“Live by government protection die by government protection,” might be a good lesson for Elon Musk, the CEO of luxury electric car manufacturer Tesla Motors. After all, the company that found favor with Obama’s Department of Energy and used that favor to raise money from private investors, is now getting shut out of selling direct to consumers in states like New Jersey and Ohio that are protecting their local car dealerships from outside competition. Rather than enjoy the irony, though, politicians, and especially New York Gov. Andrew Cuomo whose legislature is considering a similar anti-Tesla bill, ought to be taking the opportunity to rethink their support for the status quo.

In 2010, Tesla Motors got a $465 million loan from the federal government. The feds argue that it was worth every penny. “The Department of Energy’s investment in Tesla supports the commercial-scale deployment of advanced technologies that help keep American auto manufacturers competitive in the growing global market for advanced vehicles,” declares the DoE website.

As Mother Jones’ Josh Harkinson reported last August, Tesla needed the cash infusion because its first product, the Roadster, was failing and the company had burned through millions trying to get that car ready for prime time. “Tesla would have survived without the DOE loan,” Tesla co-founder and former CEO Martin Eberhard explained to Harkinson. But according to Eberhard, “it would have been difficult, and it would probably have required Tesla to raise more capital. This would likely have diluted [Musk’s] share of the company: Loans are nondilutive, whereas selling stock is dilutive. This is perhaps why Elon was so enthusiastic about pushing for the loans.”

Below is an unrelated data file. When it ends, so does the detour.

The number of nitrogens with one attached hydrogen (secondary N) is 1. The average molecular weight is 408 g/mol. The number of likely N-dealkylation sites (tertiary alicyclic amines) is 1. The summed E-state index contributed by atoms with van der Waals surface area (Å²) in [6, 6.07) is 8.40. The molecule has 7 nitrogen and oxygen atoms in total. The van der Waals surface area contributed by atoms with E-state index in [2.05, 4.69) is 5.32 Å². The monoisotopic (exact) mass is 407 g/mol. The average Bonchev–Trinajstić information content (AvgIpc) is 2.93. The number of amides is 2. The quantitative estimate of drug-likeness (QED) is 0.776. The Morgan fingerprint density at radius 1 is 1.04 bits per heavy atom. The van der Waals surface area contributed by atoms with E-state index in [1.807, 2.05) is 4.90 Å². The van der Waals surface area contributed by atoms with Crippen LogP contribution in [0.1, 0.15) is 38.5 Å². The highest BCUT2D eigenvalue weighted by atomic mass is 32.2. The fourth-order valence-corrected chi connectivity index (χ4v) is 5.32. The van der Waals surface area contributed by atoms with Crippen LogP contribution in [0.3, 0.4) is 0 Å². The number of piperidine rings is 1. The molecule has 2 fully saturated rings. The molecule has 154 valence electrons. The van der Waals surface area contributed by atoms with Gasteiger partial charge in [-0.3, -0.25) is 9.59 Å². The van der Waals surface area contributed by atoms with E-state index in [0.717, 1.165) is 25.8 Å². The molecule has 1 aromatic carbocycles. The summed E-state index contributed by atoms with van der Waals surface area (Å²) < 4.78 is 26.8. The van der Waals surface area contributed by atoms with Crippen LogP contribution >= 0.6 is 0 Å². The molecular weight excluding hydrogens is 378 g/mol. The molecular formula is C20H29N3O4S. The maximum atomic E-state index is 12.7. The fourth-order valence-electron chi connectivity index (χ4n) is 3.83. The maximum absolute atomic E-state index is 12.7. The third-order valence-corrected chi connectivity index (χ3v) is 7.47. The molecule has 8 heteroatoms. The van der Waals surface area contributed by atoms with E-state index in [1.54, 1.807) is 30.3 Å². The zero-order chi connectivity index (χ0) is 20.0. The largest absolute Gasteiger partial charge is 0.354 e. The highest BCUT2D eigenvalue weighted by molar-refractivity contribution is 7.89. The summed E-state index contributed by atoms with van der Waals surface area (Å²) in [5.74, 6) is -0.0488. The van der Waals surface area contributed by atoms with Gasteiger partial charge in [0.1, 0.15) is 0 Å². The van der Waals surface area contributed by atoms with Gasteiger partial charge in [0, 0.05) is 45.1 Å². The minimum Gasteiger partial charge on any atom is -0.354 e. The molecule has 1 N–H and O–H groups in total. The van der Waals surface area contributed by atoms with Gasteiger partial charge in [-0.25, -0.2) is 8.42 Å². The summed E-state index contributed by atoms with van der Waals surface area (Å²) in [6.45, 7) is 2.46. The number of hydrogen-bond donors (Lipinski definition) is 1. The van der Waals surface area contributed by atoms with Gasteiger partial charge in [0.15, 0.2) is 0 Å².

In 2013, Tesla paid back the DoE loan (nine years early) and Musk has since decided that government handouts are a bad idea. He tweeted that a carbon tax would be better, while acknowledging, “Yes, [I] am arguing against subsidies and in favor of a tax on the end bad created. Market will then achieve best solution.”

Now, however, Musk and Tesla are being kept out of the “market” because politicians in various states have decided to protect incumbent franchise dealerships against the competition. Traditionally, cars are sold through a middle-man, the dealer, rather than direct from the car manufacturer. Modeling itself more like Apple than Ford, Tesla sells direct to the car buyer.

Opting to protect their existing car dealers, Maryland, Arizona, Texas and Virginia allows consumers to view the cars in Tesla “stores” but you can’t discuss price, drive the car or place an order. (Arizona may change the law there to allow direct sales of cars.) New Jersey recently decided that Tesla could not sell direct-to-consumers and Ohio is considering a similar action. Meanwhile Gov. Cuomo of New York has signaled that he’ll sign similar legislation once it passes the legislature, which is likely, but not without some controversy. As A. Barton Hinkle explained at Reason.com, the dealers are just trying to protect their bottom line. “If Tesla succeeds in challenging the franchise model, other car makers might do the same — and then dealerships would be in for a world of hurt. They would still make money, but probably nowhere near as much as they do now,” Hinkle explained.

On Tesla’s side there are pro-clean energy activists like Mark Ruffalo and politicians like Democrat Assemblyman David Buchwald who argues that “we shouldn’t change the rules midstream just as a company is starting out.” Buchwald told The New York Post, “Tesla’s goal is to sell cars, not upend the rest of the auto industry.”

The restrictions on Tesla are confusing enough coming from Republican administrations like Chris Christie and John Kasich. But in New York, the fight is Democrat vs Democrat and makes no sense in light of the $140 million in advertising Cuomo has spent in neighboring states to gin up new business for New York. After all the ads say New York is “open for business” and that if you have a new business or want to create jobs “we’re open to it.”

Keeping Tesla out of New York amounts to more of the same old crony-capitalism, protectionism and just the latest business — natural gas drilling anyone? – to which Albany has said “we’re closed.”

Abby W. Schachter is a senior fellow at the Independent Women’s Forum.